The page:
Blood Transparencies: An Autobiography in Verse
Blood Transparencies, an autobiographical poetry collection by Randy White, is an eloquent and poignant look at a life via verbal snapshots. These precious pearls shaped in words are beautiful, drawing forth emotion and resonant memory from the reader. There were several times I had to stop reading; I was so overcome with my own memories that tears of nostalgia blurred my vision.
I found it amusing that the very first poem, “Blood Transparencies,” referenced a notion that I crafted a whole poem on about a year ago, that of memories being like beads on a thread. Later in the same poem, the transparencies are referred to as “a perfect fossil of light and dark interred in celluloid.” I find this to be such a beautiful way of referring to them.
Poems such as “St Lucy Jones,” “Wild Animals We Have Know,” “On Reading Homer,” and “Our Sunday School” were ones that called to my own past growing up on my grandparents’ horse farm. My grandmother was good with animals, wild and domestic alike, and she passed that on to me. I grew up surrounded by myriad types of animals, learning lessons from them all. These same grandparents fanned the flames of my love of reading. Even quite young, I would sneak awake at night to journey to fantastic places, breathing in the scent of magic and mystery.
Others drew emotion from me not because of the similarity of resident memory, but because the topic clashed with my values and beliefs. “The Priest at St Joseph’s” really did a number on me. I have an issue with religions that condemn innocents born as bastards to Limbo. That’s punishing the wrong party, if, indeed, there is anything at all that warrants punishment.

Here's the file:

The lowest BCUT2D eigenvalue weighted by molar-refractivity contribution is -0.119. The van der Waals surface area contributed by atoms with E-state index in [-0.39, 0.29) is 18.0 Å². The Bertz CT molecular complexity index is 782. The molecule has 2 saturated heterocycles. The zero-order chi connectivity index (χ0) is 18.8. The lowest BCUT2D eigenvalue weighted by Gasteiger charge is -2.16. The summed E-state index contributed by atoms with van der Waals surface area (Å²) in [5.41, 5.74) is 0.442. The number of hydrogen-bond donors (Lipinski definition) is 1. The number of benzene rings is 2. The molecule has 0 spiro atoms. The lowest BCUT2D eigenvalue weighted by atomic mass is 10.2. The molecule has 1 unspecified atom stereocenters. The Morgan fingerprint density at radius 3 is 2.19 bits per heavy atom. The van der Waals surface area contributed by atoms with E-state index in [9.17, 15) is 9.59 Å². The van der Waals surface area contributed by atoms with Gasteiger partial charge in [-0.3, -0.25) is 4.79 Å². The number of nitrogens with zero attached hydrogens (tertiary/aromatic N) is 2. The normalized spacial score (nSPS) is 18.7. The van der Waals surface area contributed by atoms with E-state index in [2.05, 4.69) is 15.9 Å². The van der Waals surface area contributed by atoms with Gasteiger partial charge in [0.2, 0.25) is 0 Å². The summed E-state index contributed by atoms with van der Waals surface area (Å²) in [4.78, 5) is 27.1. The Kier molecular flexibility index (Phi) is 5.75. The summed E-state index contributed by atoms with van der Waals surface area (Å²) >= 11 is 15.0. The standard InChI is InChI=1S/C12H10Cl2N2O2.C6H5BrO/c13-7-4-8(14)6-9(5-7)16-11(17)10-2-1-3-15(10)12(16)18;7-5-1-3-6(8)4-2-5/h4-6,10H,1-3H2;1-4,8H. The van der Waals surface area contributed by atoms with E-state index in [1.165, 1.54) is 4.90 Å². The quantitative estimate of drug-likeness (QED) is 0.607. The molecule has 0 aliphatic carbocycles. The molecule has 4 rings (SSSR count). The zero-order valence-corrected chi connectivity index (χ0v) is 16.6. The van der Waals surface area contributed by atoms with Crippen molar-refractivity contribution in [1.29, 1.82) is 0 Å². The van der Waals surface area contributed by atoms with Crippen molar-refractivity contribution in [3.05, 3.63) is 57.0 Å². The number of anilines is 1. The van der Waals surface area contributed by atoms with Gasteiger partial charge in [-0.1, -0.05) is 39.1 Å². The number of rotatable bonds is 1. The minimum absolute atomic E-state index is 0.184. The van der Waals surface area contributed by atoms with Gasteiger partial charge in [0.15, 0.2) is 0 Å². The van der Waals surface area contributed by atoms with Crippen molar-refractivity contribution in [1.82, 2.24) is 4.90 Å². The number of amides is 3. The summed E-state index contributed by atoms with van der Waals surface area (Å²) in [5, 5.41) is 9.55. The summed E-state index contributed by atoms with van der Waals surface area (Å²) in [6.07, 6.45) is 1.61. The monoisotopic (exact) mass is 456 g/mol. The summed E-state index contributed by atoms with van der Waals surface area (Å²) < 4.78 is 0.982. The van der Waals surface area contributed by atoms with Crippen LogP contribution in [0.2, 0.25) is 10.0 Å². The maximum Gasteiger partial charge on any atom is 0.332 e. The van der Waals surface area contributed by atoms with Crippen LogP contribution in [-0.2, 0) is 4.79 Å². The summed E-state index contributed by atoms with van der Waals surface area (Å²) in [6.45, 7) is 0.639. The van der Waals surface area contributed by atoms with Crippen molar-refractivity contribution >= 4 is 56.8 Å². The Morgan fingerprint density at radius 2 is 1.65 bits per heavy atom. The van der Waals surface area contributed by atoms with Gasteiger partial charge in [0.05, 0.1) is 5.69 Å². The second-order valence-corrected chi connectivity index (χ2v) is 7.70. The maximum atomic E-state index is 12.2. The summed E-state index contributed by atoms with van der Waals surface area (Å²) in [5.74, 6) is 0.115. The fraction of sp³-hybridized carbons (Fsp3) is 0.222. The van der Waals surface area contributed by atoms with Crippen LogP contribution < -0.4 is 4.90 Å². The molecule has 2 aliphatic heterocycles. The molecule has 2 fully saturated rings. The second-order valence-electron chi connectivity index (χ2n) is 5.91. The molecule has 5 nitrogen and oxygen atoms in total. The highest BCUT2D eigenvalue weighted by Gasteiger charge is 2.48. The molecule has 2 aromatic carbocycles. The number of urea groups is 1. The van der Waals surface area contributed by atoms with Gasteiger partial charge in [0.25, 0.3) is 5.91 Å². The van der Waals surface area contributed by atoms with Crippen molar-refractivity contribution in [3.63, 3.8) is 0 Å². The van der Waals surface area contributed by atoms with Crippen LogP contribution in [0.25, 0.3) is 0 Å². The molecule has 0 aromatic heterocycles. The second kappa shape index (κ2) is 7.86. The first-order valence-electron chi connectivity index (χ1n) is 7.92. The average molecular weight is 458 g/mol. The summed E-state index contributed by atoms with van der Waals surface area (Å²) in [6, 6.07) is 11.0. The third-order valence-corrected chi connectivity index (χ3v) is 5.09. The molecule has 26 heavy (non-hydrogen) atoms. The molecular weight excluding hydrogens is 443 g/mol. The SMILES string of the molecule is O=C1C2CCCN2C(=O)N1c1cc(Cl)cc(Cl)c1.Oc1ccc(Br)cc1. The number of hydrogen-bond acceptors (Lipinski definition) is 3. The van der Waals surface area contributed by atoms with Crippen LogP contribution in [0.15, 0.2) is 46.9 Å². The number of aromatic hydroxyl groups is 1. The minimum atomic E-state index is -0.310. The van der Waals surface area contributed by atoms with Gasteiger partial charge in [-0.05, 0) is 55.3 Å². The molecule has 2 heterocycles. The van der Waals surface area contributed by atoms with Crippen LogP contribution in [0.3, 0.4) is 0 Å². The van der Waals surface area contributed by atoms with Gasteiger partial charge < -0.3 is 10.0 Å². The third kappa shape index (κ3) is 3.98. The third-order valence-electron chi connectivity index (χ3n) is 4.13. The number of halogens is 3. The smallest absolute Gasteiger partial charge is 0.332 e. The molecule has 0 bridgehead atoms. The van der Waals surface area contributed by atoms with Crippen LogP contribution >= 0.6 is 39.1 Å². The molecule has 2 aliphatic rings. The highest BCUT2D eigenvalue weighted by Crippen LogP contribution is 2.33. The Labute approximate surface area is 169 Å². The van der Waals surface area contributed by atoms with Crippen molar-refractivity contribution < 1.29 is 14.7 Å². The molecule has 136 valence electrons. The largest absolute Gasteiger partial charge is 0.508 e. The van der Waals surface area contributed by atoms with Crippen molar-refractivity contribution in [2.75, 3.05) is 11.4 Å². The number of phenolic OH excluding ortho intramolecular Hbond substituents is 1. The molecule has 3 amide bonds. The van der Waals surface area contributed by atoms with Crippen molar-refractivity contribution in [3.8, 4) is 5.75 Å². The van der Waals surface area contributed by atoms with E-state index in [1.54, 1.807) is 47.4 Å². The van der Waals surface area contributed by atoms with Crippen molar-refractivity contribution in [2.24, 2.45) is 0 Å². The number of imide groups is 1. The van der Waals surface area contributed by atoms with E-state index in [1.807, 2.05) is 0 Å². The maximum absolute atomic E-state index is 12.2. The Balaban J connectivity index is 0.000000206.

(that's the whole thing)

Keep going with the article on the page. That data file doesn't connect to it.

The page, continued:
“Counted in Sheep Years,” now that was a lovely poem, a beautiful commentary on the nature our relationship with one of our earliest domesticates. It starts with a stanza encapsulating millennia, then goes on to detail one family’s interactions with young children growing up with and among the sheep. This, again, reminded me of my own childhood, raised among different domesticates, yet so many of the experiences were similar. I love the verses relating death to the giving of life. Destruction of any kind has the potential to bring new growth, and here is a perfect example.
I feel ‘Dante’s Children’ is among the best of the collection. It woke memories in me of visiting my great-grandmother, who was suffering from dementia, followed soon enough by watching my grandmother as she succumbed to end-stage renal failure. She spent too much time in such a place, under palliative care, till we brought her home, our suffering and hers now private, sheltered.
Highly recommended. Such phrasing! White is a masterful artist, painting beauty with words. These poems will draw out your own memories, bringing tears of joy, tears of pain, tears of remembrance for history now faded to the past.
Blue Oak Press